4Q22 Small-Cap Recap—Royce
article 01-03-2023

4Q22 Small-Cap Recap

A volatile quarter caps a bearish year


A Volatile Quarter Caps a Bearish Year

Stocks rallied across much of the globe through the first two months of 2022’s fourth quarter before shares began to fall again in December. Still, 4Q22 ended as the only positive quarter of the year for both the small-cap Russell 2000 Index, which rose 6.2%, and the large-cap Russell 1000 Index, which gained 7.2%. Outside the U.S., performance was even better, as the MSCI ACWI ex USA Small Cap Index was up 13.3% in 4Q22 while the MSCI ACWI ex USA Large Cap Index advanced 14.3%. These strong results left the Nasdaq Composite as the outlier: The tech-heavy index fell slightly, down 0.8% for the quarter.

An Up and Down Quarter for Stocks
4Q22 Cumulative Performance for the Russell 2000 and Russell 1000 Indexes

An Up and Down Quarter for Stocks

Past performance is no guarantee of future results.

U.S. investors continued to face a dizzying, though perhaps by this point familiar, array of contradictory macro developments, from ongoing inflation, a decidedly hawkish Fed, and a widely anticipated—though yet to occur—recession to a strong labor market and a surprisingly (for some) resilient U.S. economy, with nominal GDP for 3Q22 adjusted upward in December from 2.8% to 3.0%. In addition, first-half U.S. GDP growth was negative, which meets one of the primary criteria for recession.

This challenging period helped spur a decidedly bearish year for stocks, with widespread double-digit losses regardless of market capitalization or geography. The Russell 2000 was down 20.4%, the Russell 1000 fell 19.1%, the MSCI ACWI ex USA Small Cap lost 20.0%, and the MSCI ACWI ex USA Large Cap declined 15.3%. As was the case in 4Q22, the Nasdaq Composite fared worst, falling 32.5% in 2022. The Russell 2000 also lost 26.7% from its most recent peak on 11/8/21 through 12/31/22—and gained 7.6% from its low on 6/16/22 through the end of the year.

2022’s losses for both small- and large-cap stocks did little, however, to shift the relative valuation picture. At the end of December, small-cap valuations remained near their lowest rate in 20 years compared to large-cap’s, based on our preferred valuation metric of the median last 12 months’ enterprise value to earnings before taxes (LTM EV/EBIT).

Relative Valuations for Small-Caps versus Large-Caps Remained Near Their Lowest in 20 Years
Russell 2000 vs. Russell 1000 Median LTM EV/EBIT¹ (ex. Negative EBIT Companies) From 12/31/02 to 12/31/22

Relative Valuations for Small-Caps versus Large-Caps Remained Near Their Lowest in 20 Years

1Enterprise Value/Earnings Before Interest and Taxes.

Small-Cap Value and Quality Fare Best in 4Q22

Within the domestic small-cap space, the performance pattern was what we would have expected in a down year, while in the year’s lone positive quarter the Russell 2000 Value Index more than doubled the performance of Russell 2000 Growth Index, up 8.4% in 4Q22 versus 4.1%. This marked the eighth quarter out of the last nine in which the small-cap value index has beaten its growth counterpart, including a run of seven consecutive quarters prior to 3Q22.

In addition, high-quality small-cap companies—that is, those in the highest quintile of return on invested capital (“ROIC”) within the Russell 2000—had the highest returns in 4Q22, while those in the lowest ROIC quintile had the lowest. This advantage for quality came in a quarter that encompassed a brief rally derailed by a correction. While a similar up and down pattern characterized 3Q22, that period saw lower-quality small-caps—specifically those with negative earnings before interest and taxes (“EBIT”)—beat companies with earnings. As small-caps with both higher ROIC and earnings also led in 2022’s first half, these stocks generally held up better in 2022 as a whole compared to their lower-quality, non-earning siblings.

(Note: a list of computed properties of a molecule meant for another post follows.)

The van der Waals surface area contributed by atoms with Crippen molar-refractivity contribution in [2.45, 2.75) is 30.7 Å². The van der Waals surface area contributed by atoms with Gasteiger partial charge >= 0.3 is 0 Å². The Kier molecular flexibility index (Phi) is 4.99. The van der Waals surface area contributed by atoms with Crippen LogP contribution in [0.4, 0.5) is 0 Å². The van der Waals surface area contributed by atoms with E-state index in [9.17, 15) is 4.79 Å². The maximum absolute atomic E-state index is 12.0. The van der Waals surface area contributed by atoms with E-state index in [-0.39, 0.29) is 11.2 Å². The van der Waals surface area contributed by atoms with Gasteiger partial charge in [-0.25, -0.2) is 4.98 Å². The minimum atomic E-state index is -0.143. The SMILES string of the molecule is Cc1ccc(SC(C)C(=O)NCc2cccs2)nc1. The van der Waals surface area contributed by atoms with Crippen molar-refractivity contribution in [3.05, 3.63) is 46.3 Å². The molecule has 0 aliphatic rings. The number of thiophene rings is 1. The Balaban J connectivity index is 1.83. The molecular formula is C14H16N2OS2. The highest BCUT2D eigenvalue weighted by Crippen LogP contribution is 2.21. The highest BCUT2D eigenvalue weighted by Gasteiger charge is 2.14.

Small-Cap Value Is Winning by Losing Less

Unsurprisingly, then, the Russell 2000 Value lost significantly less than the Russell 2000 Growth for 2022, -14.5% versus -26.4%. As we have held for the last couple of years, our view is that small-cap value has recaptured its long-term historical advantage over small-cap growth.

One revealing support for this idea can be seen by looking at the five-year annualized return for the Russell 2000 Value as of 12/31/21, which was 9.1% versus a gain of 14.5% for the Russell 2000 Growth—a 540 basis point advantage for the latter. The relative resilience of small-cap value vis-à-vis small-cap growth in 2022 caused this spread to reverse by a considerable amount for the five-year period ended 12/31/22, when the Russell 2000 Value was up 4.1% versus 3.5% for the Russell 2000 Growth. To be sure, our confidence that value can maintain performance edge over growth is rooted in the fact that over all five-year monthly rolling average periods since their shared inception (12/31/78), the advantage was squarely in value’s favor, 11.8% versus 8.8%.

From Macro to Micro?

It risks understatement to describe 2022 as a macro-centric year, with its radical reversal in Fed policy, persistent inflation (which, however, has probably peaked), the ongoing war in Ukraine, the seemingly endless effects of Covid, and a broadly predicted global recession—which has been imminent for more than a year but has somehow managed to not yet materialize, at least here in the U.S. These negative forces, both real and perceived, had a predictably dampening effect on share prices throughout the year. In many cases, this effect hit stocks independent of their financial fundamentals and/or operational expertise, particularly in the small-cap space we know so well.

At the same time, there has been a deep and far-reaching re-rating of growth stocks, an unsurprising development in light of more than a decade’s worth of zero interest rates and easy access to capital coming to a close—with the knock-on effect of much higher inflation. We saw this most clearly in 2022 at two ends of the equity market: in the deeper correction for small-cap growth stocks that we discussed above and in the steep declines for many mega-cap companies. The latter group had formerly been something of a safe haven for many investors who saw few, if any, alternatives in an environment that offered so little in the form of yields.

But those days are gone. Rising rates and inflation have combined to usher in a major regime change, a period of multiple compression that we suspect will begin to move investors’ attention—to some extent, at least—away from the admittedly crowded and uncertain macro scene and onto corporate fundamentals. Signs of this can already be seen in the rounds of commentary in the financial media about the likelihood of lower fourth-quarter earnings accompanied by anxiety over the number of companies that may revise guidance lower for the remainder of 2023.